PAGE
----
Taliban spokesman Zabihullah Mujahid made the remarks in response to US special envoy to Afghanistan Zalmay Khalilzad, who is engaged in a sixth round of talks with the group in the Qatari capital Doha, Presstv Reported.
Khalilzad said in an opening session that this “is time to put down arms, stop the violence, & embrace peace."
“In our opening session, I underscored to the Talibs that the Afghan people, who are their brothers & sisters, want this war to end," Khalilzad wrote.
The Taliban spokesman reacted to the remarks on Friday, saying that Washington “should forget about the idea of us putting down our arms.”
“Instead of such fantasies, he should drive the idea home (to the US) about ending the use of force and incurring further human and financial losses for the decaying Kabul administration,” he added.
Mujahid said the United States must stop repeating failed strategies while expecting different outcomes.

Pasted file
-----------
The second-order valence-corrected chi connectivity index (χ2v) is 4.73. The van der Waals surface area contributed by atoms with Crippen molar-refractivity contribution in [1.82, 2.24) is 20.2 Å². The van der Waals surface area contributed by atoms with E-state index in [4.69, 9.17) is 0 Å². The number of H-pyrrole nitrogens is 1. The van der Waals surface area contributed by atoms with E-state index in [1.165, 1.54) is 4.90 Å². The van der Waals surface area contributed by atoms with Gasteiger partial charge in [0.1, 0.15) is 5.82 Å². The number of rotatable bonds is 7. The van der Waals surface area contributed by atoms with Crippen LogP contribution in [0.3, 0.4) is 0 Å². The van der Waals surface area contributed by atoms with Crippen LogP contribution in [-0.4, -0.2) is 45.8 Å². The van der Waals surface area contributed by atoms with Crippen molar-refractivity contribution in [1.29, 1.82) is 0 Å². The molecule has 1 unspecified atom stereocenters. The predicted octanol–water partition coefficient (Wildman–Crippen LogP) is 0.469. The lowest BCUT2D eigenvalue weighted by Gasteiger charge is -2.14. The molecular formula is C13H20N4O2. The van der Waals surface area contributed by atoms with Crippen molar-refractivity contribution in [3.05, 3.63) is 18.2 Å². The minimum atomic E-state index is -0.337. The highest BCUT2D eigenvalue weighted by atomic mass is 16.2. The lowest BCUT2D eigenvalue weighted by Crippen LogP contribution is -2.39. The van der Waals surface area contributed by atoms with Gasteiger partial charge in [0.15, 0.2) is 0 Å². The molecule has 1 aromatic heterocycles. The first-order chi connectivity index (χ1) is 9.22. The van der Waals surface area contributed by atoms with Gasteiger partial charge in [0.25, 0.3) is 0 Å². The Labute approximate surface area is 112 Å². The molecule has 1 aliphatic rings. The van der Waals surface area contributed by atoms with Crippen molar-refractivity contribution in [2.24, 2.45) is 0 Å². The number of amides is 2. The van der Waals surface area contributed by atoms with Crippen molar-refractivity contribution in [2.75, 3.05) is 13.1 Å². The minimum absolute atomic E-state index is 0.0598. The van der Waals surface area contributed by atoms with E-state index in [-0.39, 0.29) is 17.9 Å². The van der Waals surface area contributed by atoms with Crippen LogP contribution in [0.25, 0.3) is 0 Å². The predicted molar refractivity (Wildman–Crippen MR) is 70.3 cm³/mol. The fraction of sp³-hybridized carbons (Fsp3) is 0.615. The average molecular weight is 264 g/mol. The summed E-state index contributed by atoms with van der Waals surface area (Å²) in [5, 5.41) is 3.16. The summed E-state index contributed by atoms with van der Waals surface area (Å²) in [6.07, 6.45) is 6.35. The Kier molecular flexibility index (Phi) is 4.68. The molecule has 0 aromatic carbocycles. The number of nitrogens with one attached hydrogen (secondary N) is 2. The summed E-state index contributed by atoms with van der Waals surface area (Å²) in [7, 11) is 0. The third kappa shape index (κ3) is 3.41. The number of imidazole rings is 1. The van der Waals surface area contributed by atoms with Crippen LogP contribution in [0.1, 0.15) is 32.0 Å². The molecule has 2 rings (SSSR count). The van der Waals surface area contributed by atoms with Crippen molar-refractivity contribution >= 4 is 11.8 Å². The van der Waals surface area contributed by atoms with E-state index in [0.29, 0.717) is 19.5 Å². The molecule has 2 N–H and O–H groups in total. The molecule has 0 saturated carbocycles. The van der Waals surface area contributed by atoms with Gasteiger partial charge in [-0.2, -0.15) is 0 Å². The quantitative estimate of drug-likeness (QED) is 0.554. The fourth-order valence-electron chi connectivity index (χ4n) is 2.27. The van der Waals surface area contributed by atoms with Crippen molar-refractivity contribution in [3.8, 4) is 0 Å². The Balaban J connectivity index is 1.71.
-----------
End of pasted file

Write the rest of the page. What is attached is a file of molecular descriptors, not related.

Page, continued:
"It would be better if @US4AfghanPeace musters the courage to call a spade a spade, not a gardening tool & accept the current realities."
After five rounds of talks, Khalilzad claimed progress in the talks last month, saying the two sides had reached an “agreement in draft” on the issues of troop withdrawal and counter-terrorism assurances.
The Taliban, however, insist that talks cannot move ahead until foreign forces leave Afghanistan.
"Peace will require that we find common ground on four inter-connected issues: troop withdrawal, counter-terrorism assurances, intra-Afghan dialogue & negotiations, and reduction in the violence leading to a comprehensive ceasefire," Khalilzad said in his tweet.
“Nothing will be final until we agree on all 4 issues,” he added.
The Taliban have refused so far to meet with the government of President Ashraf Ghani, calling it illegitimate.
The Taliban’s five-year rule over at least three quarters of Afghanistan came to an end following the US invasion in 2001, but 18 years on, Washington is seeking truce with the militants, who still control large swathes of land.
American forces have remained bogged down in Afghanistan through the presidencies of George W. Bush, Barack Obama, and now Donald Trump.